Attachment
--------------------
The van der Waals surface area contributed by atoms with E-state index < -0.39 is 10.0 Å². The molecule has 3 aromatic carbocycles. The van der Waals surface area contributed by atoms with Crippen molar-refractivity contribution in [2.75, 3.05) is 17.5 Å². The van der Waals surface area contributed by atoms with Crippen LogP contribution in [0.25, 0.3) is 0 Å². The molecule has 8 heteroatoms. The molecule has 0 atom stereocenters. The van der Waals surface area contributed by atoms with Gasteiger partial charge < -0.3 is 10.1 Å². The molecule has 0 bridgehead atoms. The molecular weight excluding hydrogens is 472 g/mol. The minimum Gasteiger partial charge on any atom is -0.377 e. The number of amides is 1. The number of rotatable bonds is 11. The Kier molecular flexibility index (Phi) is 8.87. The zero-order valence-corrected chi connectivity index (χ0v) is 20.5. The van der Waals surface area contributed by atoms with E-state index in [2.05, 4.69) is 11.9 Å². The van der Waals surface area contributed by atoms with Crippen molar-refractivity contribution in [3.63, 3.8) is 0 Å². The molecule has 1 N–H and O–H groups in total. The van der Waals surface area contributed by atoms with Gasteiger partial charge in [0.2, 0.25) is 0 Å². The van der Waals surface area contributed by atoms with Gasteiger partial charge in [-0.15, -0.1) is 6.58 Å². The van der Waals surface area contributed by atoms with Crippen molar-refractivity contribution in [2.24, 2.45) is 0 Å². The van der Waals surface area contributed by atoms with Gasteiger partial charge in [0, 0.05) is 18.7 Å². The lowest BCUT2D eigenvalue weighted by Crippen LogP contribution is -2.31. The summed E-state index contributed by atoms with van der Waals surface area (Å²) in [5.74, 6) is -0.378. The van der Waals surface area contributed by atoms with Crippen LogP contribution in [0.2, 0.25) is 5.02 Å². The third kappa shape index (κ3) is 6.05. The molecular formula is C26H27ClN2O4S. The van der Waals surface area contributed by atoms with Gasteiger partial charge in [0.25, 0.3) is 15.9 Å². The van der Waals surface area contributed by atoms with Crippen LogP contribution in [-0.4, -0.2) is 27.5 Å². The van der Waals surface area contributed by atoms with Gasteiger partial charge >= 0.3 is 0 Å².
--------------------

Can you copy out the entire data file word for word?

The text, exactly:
The van der Waals surface area contributed by atoms with E-state index < -0.39 is 10.0 Å². The molecule has 3 aromatic carbocycles. The van der Waals surface area contributed by atoms with Crippen molar-refractivity contribution in [2.75, 3.05) is 17.5 Å². The van der Waals surface area contributed by atoms with Crippen LogP contribution in [0.25, 0.3) is 0 Å². The molecule has 8 heteroatoms. The molecule has 0 atom stereocenters. The van der Waals surface area contributed by atoms with Gasteiger partial charge < -0.3 is 10.1 Å². The molecule has 0 bridgehead atoms. The molecular weight excluding hydrogens is 472 g/mol. The minimum Gasteiger partial charge on any atom is -0.377 e. The number of amides is 1. The number of rotatable bonds is 11. The Kier molecular flexibility index (Phi) is 8.87. The zero-order valence-corrected chi connectivity index (χ0v) is 20.5. The van der Waals surface area contributed by atoms with E-state index in [2.05, 4.69) is 11.9 Å². The van der Waals surface area contributed by atoms with Crippen molar-refractivity contribution in [3.63, 3.8) is 0 Å². The molecule has 1 N–H and O–H groups in total. The van der Waals surface area contributed by atoms with Gasteiger partial charge in [0.2, 0.25) is 0 Å². The van der Waals surface area contributed by atoms with Gasteiger partial charge in [-0.15, -0.1) is 6.58 Å². The van der Waals surface area contributed by atoms with Crippen molar-refractivity contribution in [2.24, 2.45) is 0 Å². The van der Waals surface area contributed by atoms with Gasteiger partial charge in [0, 0.05) is 18.7 Å². The lowest BCUT2D eigenvalue weighted by Crippen LogP contribution is -2.31. The summed E-state index contributed by atoms with van der Waals surface area (Å²) in [5.74, 6) is -0.378. The van der Waals surface area contributed by atoms with Crippen LogP contribution in [0.2, 0.25) is 5.02 Å². The third kappa shape index (κ3) is 6.05. The molecular formula is C26H27ClN2O4S. The van der Waals surface area contributed by atoms with Gasteiger partial charge in [0.25, 0.3) is 15.9 Å². The van der Waals surface area contributed by atoms with Crippen LogP contribution in [-0.4, -0.2) is 27.5 Å². The van der Waals surface area contributed by atoms with Gasteiger partial charge >= 0.3 is 0 Å².